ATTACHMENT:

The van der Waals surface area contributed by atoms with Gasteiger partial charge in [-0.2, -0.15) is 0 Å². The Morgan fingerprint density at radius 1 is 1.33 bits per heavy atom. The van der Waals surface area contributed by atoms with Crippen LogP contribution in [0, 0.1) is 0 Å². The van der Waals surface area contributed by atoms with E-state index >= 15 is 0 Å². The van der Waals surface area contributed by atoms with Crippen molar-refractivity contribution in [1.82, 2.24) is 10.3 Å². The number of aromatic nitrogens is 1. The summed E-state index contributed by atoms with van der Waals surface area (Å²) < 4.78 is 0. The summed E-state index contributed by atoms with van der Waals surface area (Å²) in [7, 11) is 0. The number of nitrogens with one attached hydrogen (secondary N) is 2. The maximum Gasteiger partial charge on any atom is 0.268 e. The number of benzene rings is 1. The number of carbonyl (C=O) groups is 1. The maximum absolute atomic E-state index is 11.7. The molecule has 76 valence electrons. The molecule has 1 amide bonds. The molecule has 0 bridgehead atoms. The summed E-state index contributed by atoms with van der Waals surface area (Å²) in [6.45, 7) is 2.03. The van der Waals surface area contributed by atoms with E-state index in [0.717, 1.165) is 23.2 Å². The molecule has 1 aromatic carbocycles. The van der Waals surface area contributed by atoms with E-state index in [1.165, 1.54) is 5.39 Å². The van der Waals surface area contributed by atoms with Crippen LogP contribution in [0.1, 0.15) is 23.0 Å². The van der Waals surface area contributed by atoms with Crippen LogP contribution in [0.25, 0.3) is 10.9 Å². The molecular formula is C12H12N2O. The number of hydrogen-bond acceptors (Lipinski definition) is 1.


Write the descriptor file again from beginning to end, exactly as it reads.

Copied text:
The van der Waals surface area contributed by atoms with Gasteiger partial charge in [-0.2, -0.15) is 0 Å². The Morgan fingerprint density at radius 1 is 1.33 bits per heavy atom. The van der Waals surface area contributed by atoms with Crippen LogP contribution in [0, 0.1) is 0 Å². The van der Waals surface area contributed by atoms with E-state index >= 15 is 0 Å². The van der Waals surface area contributed by atoms with Crippen molar-refractivity contribution in [1.82, 2.24) is 10.3 Å². The number of aromatic nitrogens is 1. The summed E-state index contributed by atoms with van der Waals surface area (Å²) < 4.78 is 0. The summed E-state index contributed by atoms with van der Waals surface area (Å²) in [7, 11) is 0. The number of nitrogens with one attached hydrogen (secondary N) is 2. The maximum Gasteiger partial charge on any atom is 0.268 e. The number of benzene rings is 1. The number of carbonyl (C=O) groups is 1. The maximum absolute atomic E-state index is 11.7. The molecule has 76 valence electrons. The molecule has 1 amide bonds. The molecule has 0 bridgehead atoms. The summed E-state index contributed by atoms with van der Waals surface area (Å²) in [6.45, 7) is 2.03. The van der Waals surface area contributed by atoms with E-state index in [0.717, 1.165) is 23.2 Å². The molecule has 1 aromatic carbocycles. The van der Waals surface area contributed by atoms with E-state index in [1.165, 1.54) is 5.39 Å². The van der Waals surface area contributed by atoms with Crippen LogP contribution in [0.1, 0.15) is 23.0 Å². The van der Waals surface area contributed by atoms with Crippen LogP contribution in [0.25, 0.3) is 10.9 Å². The molecular formula is C12H12N2O. The number of hydrogen-bond acceptors (Lipinski definition) is 1.